In 2016, a year before top CBS Sports executives would replace Phil Simms as their No. 1 analyst with Tony Romo, they met with Fox’s Troy Aikman.
While Aikman has always loved working with Joe Buck on Fox’s No. 1 team, he was publicly disgruntled that FS1 had hired professional contrarian Skip Bayless.
Aikman had long held Bayless in contempt over a Cowboys book Bayless wrote two decades earlier that disparaged Aikman.
Meanwhile, CBS had initial thoughts of moving on from Simms, so its top executives had interest in two legendary quarterbacks, NFL TV’s white whale Peyton Manning and Aikman.
CBS didn’t end up with Aikman or Manning.
CBS stayed with Simms for one more year, but then audibled and made what is shaping up as one of the all-time calls in TV sports history, hiring Romo to join Jim Nantz on its No. 1 team.
With the sudden departure of Jason Witten from “Monday Night Football” last week, the NFL TV-analyst game is in flux once again.
As usual, it centers on some of the most recognizable quarterbacks in the game’s history: Aikman, Romo and Manning.
To grasp what could be next, The Post canvassed executives, broadcasters and agents to better figure out what ESPN may do and what could happen as Romo moves into the final season of his CBS contract.
While Romo is due to make around $3 million this year, he will look to top John Madden’s TV-analyst record of $8 million per season.
CBS is privately confident it will retain Romo, and it is the favorite. ESPN and, perhaps more significantly, Fox could be in play at this time next year.
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NBC can’t be completely ruled out, though most downplayed that possibility.
In the near term, ESPN likes the post-Witten base it has with play-by-player Joe Tessitore and Booger McFarland, but it will still make the requisite inquiry into Manning, though the expectation is Manning will stay on the sidelines.
A year ago, ESPN was willing to top Jon Gruden’s $6.5 million for Manning. It would do that again and has developed an expanding relationship with the legendary quarterback through his ESPN+ show, “Detail.”
Barring a Manning Hail Mary, the immediate expectation is ESPN will keep Tessitore and McFarland and may just switch to a traditional two-man booth.
If “MNF” goes down the third-wheel path, ESPN is expected to lean on its extensive tryouts from a year ago, which ended up with Witten.
Kurt Warner, Jesse Palmer, Louis Riddick and Matt Hasselbeck were all in the final mix. The Panthers’ Greg Olsen is unlikely to be considered because ESPN is hesitant to repeat the mistake of having an inexperienced analyst on such a big stage.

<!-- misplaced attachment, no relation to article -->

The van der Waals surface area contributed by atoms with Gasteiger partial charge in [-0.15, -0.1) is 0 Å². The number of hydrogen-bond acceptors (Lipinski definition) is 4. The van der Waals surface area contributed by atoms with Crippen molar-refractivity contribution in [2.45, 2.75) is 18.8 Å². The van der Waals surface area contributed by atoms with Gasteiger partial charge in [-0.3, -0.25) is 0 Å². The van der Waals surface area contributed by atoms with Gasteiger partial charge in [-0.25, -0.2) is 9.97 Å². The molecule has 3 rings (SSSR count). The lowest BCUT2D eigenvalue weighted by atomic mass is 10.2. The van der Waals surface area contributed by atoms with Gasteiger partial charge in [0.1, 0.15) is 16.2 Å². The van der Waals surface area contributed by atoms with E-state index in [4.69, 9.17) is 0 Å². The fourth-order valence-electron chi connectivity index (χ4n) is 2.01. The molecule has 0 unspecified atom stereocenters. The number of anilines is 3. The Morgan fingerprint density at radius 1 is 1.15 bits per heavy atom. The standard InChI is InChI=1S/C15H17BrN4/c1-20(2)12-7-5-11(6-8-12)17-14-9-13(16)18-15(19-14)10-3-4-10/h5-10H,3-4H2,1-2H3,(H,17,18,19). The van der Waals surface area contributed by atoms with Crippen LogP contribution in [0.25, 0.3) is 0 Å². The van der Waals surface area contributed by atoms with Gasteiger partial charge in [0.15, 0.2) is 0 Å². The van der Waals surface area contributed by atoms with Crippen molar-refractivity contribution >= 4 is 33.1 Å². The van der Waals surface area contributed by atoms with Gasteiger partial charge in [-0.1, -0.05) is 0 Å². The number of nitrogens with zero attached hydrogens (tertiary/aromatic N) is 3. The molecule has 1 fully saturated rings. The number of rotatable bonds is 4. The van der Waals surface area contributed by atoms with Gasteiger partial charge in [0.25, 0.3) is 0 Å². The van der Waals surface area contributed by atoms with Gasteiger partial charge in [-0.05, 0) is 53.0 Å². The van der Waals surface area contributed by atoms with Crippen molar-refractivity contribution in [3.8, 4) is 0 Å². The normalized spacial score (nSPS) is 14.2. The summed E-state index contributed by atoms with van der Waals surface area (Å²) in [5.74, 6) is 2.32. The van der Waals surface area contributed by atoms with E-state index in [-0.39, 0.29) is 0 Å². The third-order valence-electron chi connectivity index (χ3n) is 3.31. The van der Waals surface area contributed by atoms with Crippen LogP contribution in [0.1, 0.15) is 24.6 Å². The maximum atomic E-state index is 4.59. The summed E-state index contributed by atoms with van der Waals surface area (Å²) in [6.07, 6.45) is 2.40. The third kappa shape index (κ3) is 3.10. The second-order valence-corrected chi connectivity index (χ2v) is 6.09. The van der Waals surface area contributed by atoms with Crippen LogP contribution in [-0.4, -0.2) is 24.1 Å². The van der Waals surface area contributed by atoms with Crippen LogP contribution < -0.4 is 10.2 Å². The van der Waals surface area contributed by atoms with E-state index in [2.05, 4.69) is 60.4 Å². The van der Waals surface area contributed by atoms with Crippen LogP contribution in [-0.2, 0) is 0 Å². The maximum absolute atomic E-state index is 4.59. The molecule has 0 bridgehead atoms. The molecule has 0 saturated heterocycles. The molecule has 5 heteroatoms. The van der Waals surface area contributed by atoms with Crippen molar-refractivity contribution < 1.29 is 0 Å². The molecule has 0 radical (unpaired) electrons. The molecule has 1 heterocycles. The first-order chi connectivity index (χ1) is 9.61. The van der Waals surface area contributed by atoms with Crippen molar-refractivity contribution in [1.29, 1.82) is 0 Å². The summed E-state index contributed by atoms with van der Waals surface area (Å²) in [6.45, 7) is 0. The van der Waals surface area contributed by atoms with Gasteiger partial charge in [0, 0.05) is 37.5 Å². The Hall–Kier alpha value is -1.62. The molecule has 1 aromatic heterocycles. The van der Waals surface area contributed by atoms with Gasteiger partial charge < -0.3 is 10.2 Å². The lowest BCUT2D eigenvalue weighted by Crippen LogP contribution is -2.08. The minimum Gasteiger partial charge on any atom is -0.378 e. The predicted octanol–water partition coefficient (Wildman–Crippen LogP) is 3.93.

While ESPN prefers not to have a revolving booth, the fact that Romo could possibly hit the market a year from now can’t be discounted. Fox, though, might be the bigger stalking horse.
Fox’s goal in acquiring “Thursday Night Football” was to make it into a spectacle. Last year, Fox made a huge run at Manning but came up short.
After Manning declined, it turned to its old, reliable crew of Buck and Aikman to create more of a shine for Thursdays.
Though paid handsomely for the extra load, Aikman joined Thursday night hesitantly. He is meticulous and likes to prepare for games in a certain way. While those close to him said it went well, there is doubt within the industry he would want to do the double duty again after this upcoming season.
Aikman and Fox have mutual Thursday night opt-out clauses each can trigger following the year. This means Aikman can choose not to do Thursdays after this season, or Fox can decide to have him focus on Sundays.
Fox, like all the networks, thinks highly of Romo. It could look to him to keep the Cowboys shine on Thursdays with Romo, if Aikman wants to lighten his load.
Beyond that, Fox also may want to prepare if Aikman, who has spoken publicly about running a team, truly wants to leave the game booth. Aikman could choose to lighten his travel, as well.
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If Fox hired Romo, Aikman also could eventually land in the Fox NFL Sunday studio. Fox’s Terry Bradshaw and/or Jimmy Johnson have been on the show for decades, while Aikman already owns a home within driving distance of the Fox studios. For Simms, the studio has rejuvenated his career at CBS.
Fox could be proactive, like NBC was when it hired Mike Tirico to eventually replace Bob Costas on the Olympics and Al Michaels in the “Sunday Night Football” booth.
As for that meeting in 2016 between Aikman and CBS, CBS Sports Chairman Sean McManus downplayed it when asked by The Post during Super Bowl week in Atlanta. McManus said CBS had “no intention of hiring Aikman” and said it was just a meet and greet.
Maybe so. Ultimately, CBS did not steal Aikman from Fox. Nor did it land Manning. With no other options it liked, it stuck with Simms for one more year. A year later, it hired Romo.